The task of a designer is not only to make the UI look good. It’s only a part of the job. What a designer is creating is user experience, which requires skills beyond a graphics editing program. Good graphics alone will not make the application usable.
Apple provides extensive iPhone Human Interface Guidelines, which is what you should read if you are creating apps. Here’s what my own experience taught me:
Probably goes without saying and falls into the obvious category, but you need to keep things simple. If you’ll remember only one thing from this article, then make sure you remember to keep it simple.
iPhone users love a clever app but not a complex one. Simplicity leads to usability. On the other hand, your app can become very difficult to use if you overcomplicate things.
As any experienced designer will tell you, clutter is a failure of design. Don’t try to fit too much into the small and unique iPhone screen. It won’t tolerate a large amount of information. Focus on the most important elements and features.
Ensure you have plenty of space between tappable elements, so the user does not tap the wrong button by mistake.
Follow the iPhone Convention
The iPhone interface, like pretty much all Apple interfaces, is great. You can learn a lot from simply following the iPhone UI conventions. Get familiar with preinstalled apps and learn from them. By learning from Apple’s interface and user experience, you will learn from the masters.
Remember, iPhone users are used to the native apps and expect a similar experience from your app.
Give Special Attention to Typography
The iPhone comes with a limited number of preinstalled fonts. Use them with caution. If you’re not careful, a Trebuchet MS here or a Times there could ruin your UI.
Your text needs to be easily legible. As I have mentioned before, it is safe to follow the default iPhone UI, which uses the lovely Helvetica. Study where and how Apple uses small font values. No one wants to bring their iPhone all the way up to their nose to read the text.
Ensure quick navigation
Everyone wants the app to be smooth and quick. Besides making the app and the screens load fast, the navigation must be done in such a way that the navigation between screens is fast. Ensure an intuitive and recognizable navigation system throughout your app.
Non-standard navigation controls can cause problems. Avoid website-like horizontal navigation menus. The iPhone screen is not a website screen and therefore you cannot use the same principles.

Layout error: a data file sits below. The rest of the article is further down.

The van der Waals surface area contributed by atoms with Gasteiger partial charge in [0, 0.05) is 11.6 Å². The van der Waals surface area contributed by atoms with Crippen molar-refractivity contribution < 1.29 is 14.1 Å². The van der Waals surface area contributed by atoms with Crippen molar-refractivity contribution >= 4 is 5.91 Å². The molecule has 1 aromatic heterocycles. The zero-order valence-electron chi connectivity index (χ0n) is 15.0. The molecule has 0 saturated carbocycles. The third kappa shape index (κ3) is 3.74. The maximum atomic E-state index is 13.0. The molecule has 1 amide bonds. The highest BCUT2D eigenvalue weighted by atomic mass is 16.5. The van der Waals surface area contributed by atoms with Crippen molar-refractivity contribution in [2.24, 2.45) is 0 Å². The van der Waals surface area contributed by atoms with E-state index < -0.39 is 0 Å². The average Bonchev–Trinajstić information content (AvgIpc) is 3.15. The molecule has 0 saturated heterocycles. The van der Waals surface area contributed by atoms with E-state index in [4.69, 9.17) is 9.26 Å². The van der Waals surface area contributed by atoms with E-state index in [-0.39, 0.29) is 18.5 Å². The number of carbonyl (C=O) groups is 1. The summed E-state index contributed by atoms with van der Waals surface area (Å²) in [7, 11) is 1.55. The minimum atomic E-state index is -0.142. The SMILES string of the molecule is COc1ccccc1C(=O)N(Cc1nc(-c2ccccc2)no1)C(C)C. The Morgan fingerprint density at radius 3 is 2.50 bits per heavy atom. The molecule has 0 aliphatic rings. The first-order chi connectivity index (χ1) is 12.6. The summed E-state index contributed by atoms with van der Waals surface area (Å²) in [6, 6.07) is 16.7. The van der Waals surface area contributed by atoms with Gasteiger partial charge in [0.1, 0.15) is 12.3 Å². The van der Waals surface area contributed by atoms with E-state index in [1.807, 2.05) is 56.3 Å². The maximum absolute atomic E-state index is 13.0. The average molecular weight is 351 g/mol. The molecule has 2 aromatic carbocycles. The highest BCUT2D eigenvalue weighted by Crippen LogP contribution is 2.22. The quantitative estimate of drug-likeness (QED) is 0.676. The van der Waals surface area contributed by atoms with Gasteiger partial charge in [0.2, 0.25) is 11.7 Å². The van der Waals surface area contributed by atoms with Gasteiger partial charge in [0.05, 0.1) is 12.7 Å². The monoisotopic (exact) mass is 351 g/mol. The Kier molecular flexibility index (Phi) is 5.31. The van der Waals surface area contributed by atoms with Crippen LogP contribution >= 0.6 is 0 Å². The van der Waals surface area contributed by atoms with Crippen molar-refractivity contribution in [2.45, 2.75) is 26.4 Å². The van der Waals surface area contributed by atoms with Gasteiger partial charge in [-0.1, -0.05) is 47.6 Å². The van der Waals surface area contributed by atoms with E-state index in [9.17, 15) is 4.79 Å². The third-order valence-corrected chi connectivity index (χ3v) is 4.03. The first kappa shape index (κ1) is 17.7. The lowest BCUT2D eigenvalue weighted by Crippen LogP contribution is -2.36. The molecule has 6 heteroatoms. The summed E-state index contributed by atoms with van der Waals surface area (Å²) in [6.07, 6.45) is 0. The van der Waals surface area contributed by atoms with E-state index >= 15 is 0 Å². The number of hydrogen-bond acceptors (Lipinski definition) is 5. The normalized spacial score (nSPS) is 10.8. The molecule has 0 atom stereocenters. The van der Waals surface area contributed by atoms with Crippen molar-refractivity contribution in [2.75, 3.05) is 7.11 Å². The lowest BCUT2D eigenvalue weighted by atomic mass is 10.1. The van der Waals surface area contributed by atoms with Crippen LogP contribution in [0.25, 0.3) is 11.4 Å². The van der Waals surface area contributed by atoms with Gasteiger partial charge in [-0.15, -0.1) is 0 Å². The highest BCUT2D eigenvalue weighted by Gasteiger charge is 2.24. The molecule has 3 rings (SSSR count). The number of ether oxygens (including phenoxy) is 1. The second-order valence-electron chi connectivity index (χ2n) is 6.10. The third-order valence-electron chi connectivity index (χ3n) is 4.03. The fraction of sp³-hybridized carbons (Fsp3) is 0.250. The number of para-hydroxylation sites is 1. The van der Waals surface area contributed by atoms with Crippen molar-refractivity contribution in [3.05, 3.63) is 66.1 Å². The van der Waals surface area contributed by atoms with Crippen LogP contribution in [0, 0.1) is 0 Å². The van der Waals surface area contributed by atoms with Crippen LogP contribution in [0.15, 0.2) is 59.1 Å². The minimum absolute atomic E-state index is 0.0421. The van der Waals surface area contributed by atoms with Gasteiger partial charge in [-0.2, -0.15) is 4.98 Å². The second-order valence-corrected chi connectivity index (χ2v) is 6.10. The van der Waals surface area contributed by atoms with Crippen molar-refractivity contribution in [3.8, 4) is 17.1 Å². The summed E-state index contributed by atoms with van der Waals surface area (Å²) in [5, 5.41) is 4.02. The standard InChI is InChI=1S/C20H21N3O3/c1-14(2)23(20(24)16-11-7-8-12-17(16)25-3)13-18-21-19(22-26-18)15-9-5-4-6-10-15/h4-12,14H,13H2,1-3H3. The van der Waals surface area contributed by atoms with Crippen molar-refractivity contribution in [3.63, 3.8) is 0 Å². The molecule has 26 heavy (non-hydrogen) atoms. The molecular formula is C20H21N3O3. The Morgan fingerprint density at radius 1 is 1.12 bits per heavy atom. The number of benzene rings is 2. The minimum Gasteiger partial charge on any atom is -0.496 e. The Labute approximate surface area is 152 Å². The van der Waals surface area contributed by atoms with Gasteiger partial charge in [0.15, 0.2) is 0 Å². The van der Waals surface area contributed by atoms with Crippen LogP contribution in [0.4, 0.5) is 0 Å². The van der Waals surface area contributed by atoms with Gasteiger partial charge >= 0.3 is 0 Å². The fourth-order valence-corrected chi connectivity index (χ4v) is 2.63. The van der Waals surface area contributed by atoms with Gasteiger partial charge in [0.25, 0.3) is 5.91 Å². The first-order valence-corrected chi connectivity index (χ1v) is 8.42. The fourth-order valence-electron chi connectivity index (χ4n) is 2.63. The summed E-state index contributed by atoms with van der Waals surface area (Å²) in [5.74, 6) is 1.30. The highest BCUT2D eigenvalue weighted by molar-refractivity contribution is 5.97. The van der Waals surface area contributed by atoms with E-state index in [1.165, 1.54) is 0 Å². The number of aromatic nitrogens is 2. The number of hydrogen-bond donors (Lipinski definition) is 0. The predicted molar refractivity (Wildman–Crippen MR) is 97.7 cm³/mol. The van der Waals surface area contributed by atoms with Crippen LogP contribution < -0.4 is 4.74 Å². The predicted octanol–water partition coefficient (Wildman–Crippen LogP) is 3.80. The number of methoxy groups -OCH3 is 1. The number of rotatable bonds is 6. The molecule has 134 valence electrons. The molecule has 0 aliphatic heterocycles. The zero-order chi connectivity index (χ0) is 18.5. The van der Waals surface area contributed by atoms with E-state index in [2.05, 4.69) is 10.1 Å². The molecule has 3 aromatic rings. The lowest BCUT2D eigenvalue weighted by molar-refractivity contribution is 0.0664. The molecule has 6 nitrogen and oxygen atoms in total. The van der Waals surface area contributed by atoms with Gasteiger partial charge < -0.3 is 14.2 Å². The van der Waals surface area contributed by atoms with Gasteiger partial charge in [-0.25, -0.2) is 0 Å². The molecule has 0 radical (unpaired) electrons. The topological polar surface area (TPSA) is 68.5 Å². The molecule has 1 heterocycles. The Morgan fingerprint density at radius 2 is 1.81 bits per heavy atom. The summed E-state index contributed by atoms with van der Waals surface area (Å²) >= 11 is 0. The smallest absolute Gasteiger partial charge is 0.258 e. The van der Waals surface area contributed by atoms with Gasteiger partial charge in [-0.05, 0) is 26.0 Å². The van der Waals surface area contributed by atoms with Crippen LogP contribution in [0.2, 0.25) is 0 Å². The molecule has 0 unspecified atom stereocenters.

Your users are smart
iPhone users are smart and will learn their way around your app. Not everything needs to be obvious at first glance. For instance, you can let your users discover all the corners of the app and find out for themselves if a part of the UI is tappable or not.
That’s all, folks. Hope this has helped some of you.
Here’s a tutorial on how you can design an iPhone-like (or Apple-like, if you will) button in Photoshop. You can quickly learn how to design the button even if you don’t consider yourself very skilled in PS.
The important thing is to closely follow the instructions, so be patient and read carefully.
This tutorial can come in handy if you want to design any sort of Apple or iPhone inspired interface.
- Knowledge needed
- Basic, getting around Photoshop
- Time needed
- 10-15 minutes
Here’s how your custom button will look once you finish the 5 steps of this tutorial:
Create a new document and draw a rounded rectangle with, say, a 4px radius. I have used 90px by 30px but you can use any dimensions you like for the button.
The button will have a shiny, modern gloss, which you can achieve with a simple gradient. Add a layer style on your rectangle and apply a Gradient Overlay.
The solid gradient has 4 points, with the following colors: #000000, #222222, #444444 and #666666. These points are at 0, 48, 52 and 100 percent respectively.
Next we’ll add the Bevel and Emboss effect, specifically the Outer Bevel (Smooth Technique).
Depth: 100, Direction: up, size: 1px, soften 10px.
Now the important part — the shading. Use the -90 angle and in altitude of light box, add the value of 40.
Set the white to the Normal highlight mode at 100% and the black to the Multiply shadow mode at 80%.
We’ll add one more effect to finish the button, the Stroke. Use #222222 on a 1px stroke, with 80% opacity, positioned on the inside.
One final step — the text. On the text, we will use the Bevel and Emboss again. Use the Outer Bevel with the Chisel Soft technique, at the depth of 130.
Direction: down, Size: 1, soften: 0. Use the angle of 90 and the altitude of 30. White: Screen at 0, black: Multiply at 50.
That’s it, you’re all done! In the example, you can see I have used a light, metallic gray gradient for the layer below the button. If you were wondering, it was done with a similar type of gradient as the one in the button itself.
If you wish to do so, you can also download the original .psd.